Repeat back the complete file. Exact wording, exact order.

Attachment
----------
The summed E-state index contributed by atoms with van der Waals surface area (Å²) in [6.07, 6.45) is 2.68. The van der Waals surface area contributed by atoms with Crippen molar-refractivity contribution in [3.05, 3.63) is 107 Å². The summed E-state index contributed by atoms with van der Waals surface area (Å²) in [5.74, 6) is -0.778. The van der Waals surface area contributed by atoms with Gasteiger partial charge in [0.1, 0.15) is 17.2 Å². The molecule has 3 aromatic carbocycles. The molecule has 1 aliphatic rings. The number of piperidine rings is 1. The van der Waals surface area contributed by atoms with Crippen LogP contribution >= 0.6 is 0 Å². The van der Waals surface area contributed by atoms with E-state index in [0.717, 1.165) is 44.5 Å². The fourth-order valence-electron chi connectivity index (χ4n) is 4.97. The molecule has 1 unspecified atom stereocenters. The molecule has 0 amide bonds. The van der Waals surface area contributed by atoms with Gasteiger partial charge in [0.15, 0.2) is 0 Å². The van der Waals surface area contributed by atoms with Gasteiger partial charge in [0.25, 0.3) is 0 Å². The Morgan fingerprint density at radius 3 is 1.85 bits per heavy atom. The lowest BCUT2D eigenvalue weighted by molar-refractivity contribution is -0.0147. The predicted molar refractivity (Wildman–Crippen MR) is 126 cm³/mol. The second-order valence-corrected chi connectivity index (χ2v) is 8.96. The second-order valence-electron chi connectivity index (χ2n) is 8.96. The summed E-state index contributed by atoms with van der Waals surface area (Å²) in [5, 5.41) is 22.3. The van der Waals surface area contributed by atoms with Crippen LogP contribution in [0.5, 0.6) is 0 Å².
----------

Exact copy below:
The summed E-state index contributed by atoms with van der Waals surface area (Å²) in [6.07, 6.45) is 2.68. The van der Waals surface area contributed by atoms with Crippen molar-refractivity contribution in [3.05, 3.63) is 107 Å². The summed E-state index contributed by atoms with van der Waals surface area (Å²) in [5.74, 6) is -0.778. The van der Waals surface area contributed by atoms with Gasteiger partial charge in [0.1, 0.15) is 17.2 Å². The molecule has 3 aromatic carbocycles. The molecule has 1 aliphatic rings. The number of piperidine rings is 1. The van der Waals surface area contributed by atoms with Crippen LogP contribution >= 0.6 is 0 Å². The van der Waals surface area contributed by atoms with E-state index in [0.717, 1.165) is 44.5 Å². The fourth-order valence-electron chi connectivity index (χ4n) is 4.97. The molecule has 1 unspecified atom stereocenters. The molecule has 0 amide bonds. The van der Waals surface area contributed by atoms with Gasteiger partial charge in [0.15, 0.2) is 0 Å². The van der Waals surface area contributed by atoms with Gasteiger partial charge in [0.25, 0.3) is 0 Å². The Morgan fingerprint density at radius 3 is 1.85 bits per heavy atom. The lowest BCUT2D eigenvalue weighted by molar-refractivity contribution is -0.0147. The predicted molar refractivity (Wildman–Crippen MR) is 126 cm³/mol. The second-order valence-corrected chi connectivity index (χ2v) is 8.96. The second-order valence-electron chi connectivity index (χ2n) is 8.96. The summed E-state index contributed by atoms with van der Waals surface area (Å²) in [5, 5.41) is 22.3. The van der Waals surface area contributed by atoms with Crippen LogP contribution in [0.5, 0.6) is 0 Å².